Today, we consider the idiotic statements of Australian monetary policymakers. Yesterday, I reported on the massive income redistribution that is currently occurring due to central bank rate hikes. Not only does this benefit those with rate-sensitive assets and penalize borrowers, but under current policy settings, it would also require central banks to pay millions to trillions in cash to banks holding excess reserves. Excess reserves are the result of the quantitative easing program. Some might say this is the fault of the quantitative easing program. But Modern Monetary Theory (MMT) explains that, under the optimal policy of not issuing public debt at all, bank reserves would still accumulate. The MMT stance will pay no backing rate, and the Japan-style zero-interest rate regime will remain at the short end of the yield curve. In this case, there is no transfer of cash to the bank for holding excess reserves. Today, there are many more. On Tuesday (November 22, 2022), the Governor of the Reserve Bank of Australia addressed yesterday (November 22, 2022) – Price Stability, Supply Side and Prosperity – Attended the annual CEDA Dinner in Melbourne. He told the audience that we were entering a period of global uncertainty that would require moving interest rate settings up and down more quickly in response to the growing threat of inflation. It was a shocking display of arrogance, and September couldn’t come soon enough — when his contract as governor expires.
RBA Governor Jumps the Shark
jumping shark – Refers to resorting to ridiculous exaggerations or gimmicks to get attention when the underlying message and presentation loses its luster.
That roughly sums up the performance of the RBA governor in Melbourne on Tuesday.
The “gimmick” made headlines in the news media, which was clearly his intention.
But the news is hard to understand.
He’s talking to CEDA (Council for Economic Development of Australia), which bills itself as a “bipartisan” think tank, but is so saturated with mainstream economics that there is little pluralism in sight.
It stretches the meaning of bipartisanship to the absurd.
This is an ideological neoliberal advocacy group whose members will embrace the RBA governor’s message, especially when he says wages should not rise as inflation rises.
Before I consider the rest of his speech, the correct statement is that if wages catch up to inflation, then inflation will devolve into a self-fulfilling battle between capital and labor to maintain real incomes.
But stress that the real losses should be borne by workers, rather than blaming the profit fraud that is now fueling inflation, or the federal government lacking the courage to refuse to take responsibility for the large energy companies that produce at scale. With profits made by diverting gas to export markets inflated by the situation in Ukraine and forcing a shortage in the domestic market, the RBA chief is proving his bias.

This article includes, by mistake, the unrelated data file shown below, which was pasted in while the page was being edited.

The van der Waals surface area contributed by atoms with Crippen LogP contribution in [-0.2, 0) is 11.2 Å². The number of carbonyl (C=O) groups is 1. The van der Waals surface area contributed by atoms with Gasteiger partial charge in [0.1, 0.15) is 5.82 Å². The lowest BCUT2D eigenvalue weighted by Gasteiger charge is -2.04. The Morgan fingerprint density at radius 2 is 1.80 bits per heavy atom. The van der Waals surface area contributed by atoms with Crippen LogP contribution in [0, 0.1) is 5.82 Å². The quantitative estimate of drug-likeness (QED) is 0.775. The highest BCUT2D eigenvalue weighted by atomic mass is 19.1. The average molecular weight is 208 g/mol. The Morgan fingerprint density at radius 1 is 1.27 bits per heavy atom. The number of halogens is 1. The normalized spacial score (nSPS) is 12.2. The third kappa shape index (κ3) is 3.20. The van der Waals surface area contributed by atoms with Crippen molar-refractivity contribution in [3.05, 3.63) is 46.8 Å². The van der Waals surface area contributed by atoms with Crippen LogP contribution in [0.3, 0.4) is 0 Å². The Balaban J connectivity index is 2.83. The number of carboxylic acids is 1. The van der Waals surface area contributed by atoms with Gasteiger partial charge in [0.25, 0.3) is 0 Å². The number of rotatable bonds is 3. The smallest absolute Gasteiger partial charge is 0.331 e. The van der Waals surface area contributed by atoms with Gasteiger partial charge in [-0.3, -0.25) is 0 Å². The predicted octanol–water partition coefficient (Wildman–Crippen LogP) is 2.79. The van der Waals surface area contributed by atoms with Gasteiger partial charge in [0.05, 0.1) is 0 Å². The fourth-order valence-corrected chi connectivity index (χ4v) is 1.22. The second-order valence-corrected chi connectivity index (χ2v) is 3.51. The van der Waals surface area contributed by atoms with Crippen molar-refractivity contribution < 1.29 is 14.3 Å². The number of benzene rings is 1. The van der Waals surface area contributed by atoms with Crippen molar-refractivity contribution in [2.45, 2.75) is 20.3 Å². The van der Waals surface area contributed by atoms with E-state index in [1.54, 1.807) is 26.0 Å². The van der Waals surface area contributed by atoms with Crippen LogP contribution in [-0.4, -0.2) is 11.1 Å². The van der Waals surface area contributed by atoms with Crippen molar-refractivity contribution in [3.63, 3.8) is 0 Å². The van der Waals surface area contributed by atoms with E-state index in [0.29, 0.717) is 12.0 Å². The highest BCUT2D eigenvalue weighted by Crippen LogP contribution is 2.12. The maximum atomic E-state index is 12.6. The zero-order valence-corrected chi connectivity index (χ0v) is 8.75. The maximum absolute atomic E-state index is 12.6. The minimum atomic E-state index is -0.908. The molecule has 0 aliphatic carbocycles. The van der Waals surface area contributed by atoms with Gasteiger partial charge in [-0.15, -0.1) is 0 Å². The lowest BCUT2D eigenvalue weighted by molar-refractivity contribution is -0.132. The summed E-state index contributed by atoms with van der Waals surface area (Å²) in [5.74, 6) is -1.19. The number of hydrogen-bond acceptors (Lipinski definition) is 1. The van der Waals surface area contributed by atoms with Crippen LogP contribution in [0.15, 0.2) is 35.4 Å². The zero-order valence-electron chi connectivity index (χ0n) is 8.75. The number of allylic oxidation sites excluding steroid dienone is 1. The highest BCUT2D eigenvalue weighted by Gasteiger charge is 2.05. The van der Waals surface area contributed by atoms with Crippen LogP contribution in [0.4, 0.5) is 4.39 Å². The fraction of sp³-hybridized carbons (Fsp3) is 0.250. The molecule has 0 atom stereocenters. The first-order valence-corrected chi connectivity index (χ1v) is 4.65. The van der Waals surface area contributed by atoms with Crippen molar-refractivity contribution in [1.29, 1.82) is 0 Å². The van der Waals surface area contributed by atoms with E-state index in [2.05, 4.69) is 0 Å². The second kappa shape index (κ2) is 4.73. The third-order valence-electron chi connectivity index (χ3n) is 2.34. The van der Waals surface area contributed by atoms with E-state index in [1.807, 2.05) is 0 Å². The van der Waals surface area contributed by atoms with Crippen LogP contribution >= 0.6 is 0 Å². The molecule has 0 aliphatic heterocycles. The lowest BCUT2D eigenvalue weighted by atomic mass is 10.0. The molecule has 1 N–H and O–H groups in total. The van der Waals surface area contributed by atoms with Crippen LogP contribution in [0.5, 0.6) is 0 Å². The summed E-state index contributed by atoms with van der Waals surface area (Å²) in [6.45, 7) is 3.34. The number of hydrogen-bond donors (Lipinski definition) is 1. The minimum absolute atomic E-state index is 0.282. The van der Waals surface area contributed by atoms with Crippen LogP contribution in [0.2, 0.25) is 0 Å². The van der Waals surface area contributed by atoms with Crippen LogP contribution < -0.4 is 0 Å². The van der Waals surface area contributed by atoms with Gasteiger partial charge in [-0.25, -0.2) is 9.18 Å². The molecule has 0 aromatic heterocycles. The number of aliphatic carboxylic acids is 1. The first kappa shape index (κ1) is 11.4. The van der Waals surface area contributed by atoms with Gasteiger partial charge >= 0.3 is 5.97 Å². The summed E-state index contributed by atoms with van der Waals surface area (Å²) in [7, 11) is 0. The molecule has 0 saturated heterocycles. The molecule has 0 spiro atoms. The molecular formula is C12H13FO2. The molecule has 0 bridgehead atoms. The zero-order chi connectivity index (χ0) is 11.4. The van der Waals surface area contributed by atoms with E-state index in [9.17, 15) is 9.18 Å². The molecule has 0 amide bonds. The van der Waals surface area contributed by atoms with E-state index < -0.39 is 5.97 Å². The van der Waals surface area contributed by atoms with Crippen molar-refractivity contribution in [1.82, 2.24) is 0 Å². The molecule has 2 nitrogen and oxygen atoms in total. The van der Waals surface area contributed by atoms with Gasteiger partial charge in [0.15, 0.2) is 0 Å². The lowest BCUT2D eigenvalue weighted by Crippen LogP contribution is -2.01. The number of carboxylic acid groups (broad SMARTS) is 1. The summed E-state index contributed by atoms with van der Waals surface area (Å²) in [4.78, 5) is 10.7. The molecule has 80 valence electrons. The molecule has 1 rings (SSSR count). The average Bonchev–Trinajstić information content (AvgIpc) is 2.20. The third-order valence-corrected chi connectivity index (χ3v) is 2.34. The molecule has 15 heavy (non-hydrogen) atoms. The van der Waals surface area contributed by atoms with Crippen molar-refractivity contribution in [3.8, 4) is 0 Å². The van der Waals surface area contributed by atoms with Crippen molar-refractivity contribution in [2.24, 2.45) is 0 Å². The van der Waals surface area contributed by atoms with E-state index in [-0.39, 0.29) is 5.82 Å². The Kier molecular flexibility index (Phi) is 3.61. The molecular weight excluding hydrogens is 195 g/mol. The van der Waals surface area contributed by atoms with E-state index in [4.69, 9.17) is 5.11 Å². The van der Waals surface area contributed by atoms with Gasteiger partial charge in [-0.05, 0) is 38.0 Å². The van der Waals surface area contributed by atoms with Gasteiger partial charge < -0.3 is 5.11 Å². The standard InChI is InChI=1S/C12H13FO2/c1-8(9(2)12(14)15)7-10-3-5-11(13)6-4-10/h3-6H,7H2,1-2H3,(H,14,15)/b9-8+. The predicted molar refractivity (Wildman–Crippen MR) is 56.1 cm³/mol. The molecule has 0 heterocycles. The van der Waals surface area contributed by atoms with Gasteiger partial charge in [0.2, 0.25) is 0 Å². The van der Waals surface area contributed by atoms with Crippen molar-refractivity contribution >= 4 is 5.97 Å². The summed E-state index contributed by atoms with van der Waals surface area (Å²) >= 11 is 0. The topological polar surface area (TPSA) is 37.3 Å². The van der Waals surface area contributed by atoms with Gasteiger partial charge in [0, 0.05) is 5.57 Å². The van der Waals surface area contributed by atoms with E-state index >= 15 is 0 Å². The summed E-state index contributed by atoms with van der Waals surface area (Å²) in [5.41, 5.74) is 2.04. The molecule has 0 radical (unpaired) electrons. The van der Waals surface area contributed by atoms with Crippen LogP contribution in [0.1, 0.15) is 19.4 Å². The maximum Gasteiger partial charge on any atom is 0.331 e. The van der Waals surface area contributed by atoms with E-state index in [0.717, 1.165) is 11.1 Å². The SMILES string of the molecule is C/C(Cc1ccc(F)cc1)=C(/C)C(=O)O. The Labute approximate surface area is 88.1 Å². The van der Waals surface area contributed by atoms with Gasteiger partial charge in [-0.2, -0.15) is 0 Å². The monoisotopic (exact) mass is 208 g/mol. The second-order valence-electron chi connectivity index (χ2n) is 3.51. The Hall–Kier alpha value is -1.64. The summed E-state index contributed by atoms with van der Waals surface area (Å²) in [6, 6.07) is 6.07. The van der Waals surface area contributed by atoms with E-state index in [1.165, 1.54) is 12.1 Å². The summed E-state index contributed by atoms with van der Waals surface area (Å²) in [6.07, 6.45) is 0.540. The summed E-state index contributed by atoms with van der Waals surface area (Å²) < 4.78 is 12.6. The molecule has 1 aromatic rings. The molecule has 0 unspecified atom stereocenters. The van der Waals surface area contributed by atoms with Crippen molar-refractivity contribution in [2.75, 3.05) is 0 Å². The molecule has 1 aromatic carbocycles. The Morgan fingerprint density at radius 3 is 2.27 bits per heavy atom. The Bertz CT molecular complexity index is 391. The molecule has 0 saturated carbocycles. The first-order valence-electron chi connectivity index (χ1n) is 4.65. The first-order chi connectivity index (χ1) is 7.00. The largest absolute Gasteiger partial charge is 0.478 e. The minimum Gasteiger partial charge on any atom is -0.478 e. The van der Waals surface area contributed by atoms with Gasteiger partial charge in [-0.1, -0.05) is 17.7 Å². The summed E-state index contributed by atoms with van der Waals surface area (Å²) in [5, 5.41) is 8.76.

If the Australian government had emulated Japanese policy makers rather than blindly imitating the Americans, our inflation would have been much lower and workers’ well-being would not have been compromised.
In his speech, the RBA governor acknowledged that the current inflation episode will fade over the next year or so.
Given the supply pressure that sparked this event and the OPEC+ and Ukraine situation that made it worse, I maintain that this event is temporary in nature.
There is no wage-price propagation mechanism to push it further like in the 1970s.
The Governor acknowledged:
1. “COVID supply disruptions are being addressed: lead times and shipping costs have fallen, and commodity price pressures are easing.”
2. “Commodity prices have stabilized and, in many cases, have fallen back to levels near where they were at the start of the year; the impact of this will be felt in consumer prices over time.”
He also claimed that the rise in interest rates since April had dampened aggregate demand, but the evidence in this regard was not clear.
Retail sales data (released on November 4, 2022) showed only a slight decline, with some industries still booming (such as food and hospitality).
The point is that the main drivers of inflationary pressures are supply side factors which are temporary and fading, and trying to counter this with a sharp reduction in aggregate spending will leave damage worse after the supply side normalizes than Distortions temporarily endured due to supply constraints.
He then turned his attention to considering future supply shocks.
He concedes that monetary policy is largely focused on manipulating aggregate demand, even though we know it is a very ineffective tool in this regard.
Impact lags are uncertain and largely unknown.
The RBA is not clear how changes in the distribution of interest rate changes (among borrowers and lenders) will play out.
While billed as a policy tool to fight inflation, rate hikes are likely to actually lead to an acceleration in inflation, at least in the short to medium term, as they increase costs for businesses that can afford to pass them on to end consumers.
The RBA governor, though, foreshadowed that these current types of supply shocks would be more frequent and larger in the future.
His speculation is that inflation will be a persistent problem from here on out.
1. “Reversal of globalization” – For some reason, he believes that the move by countries to return to some self-sufficiency will lead to higher global prices.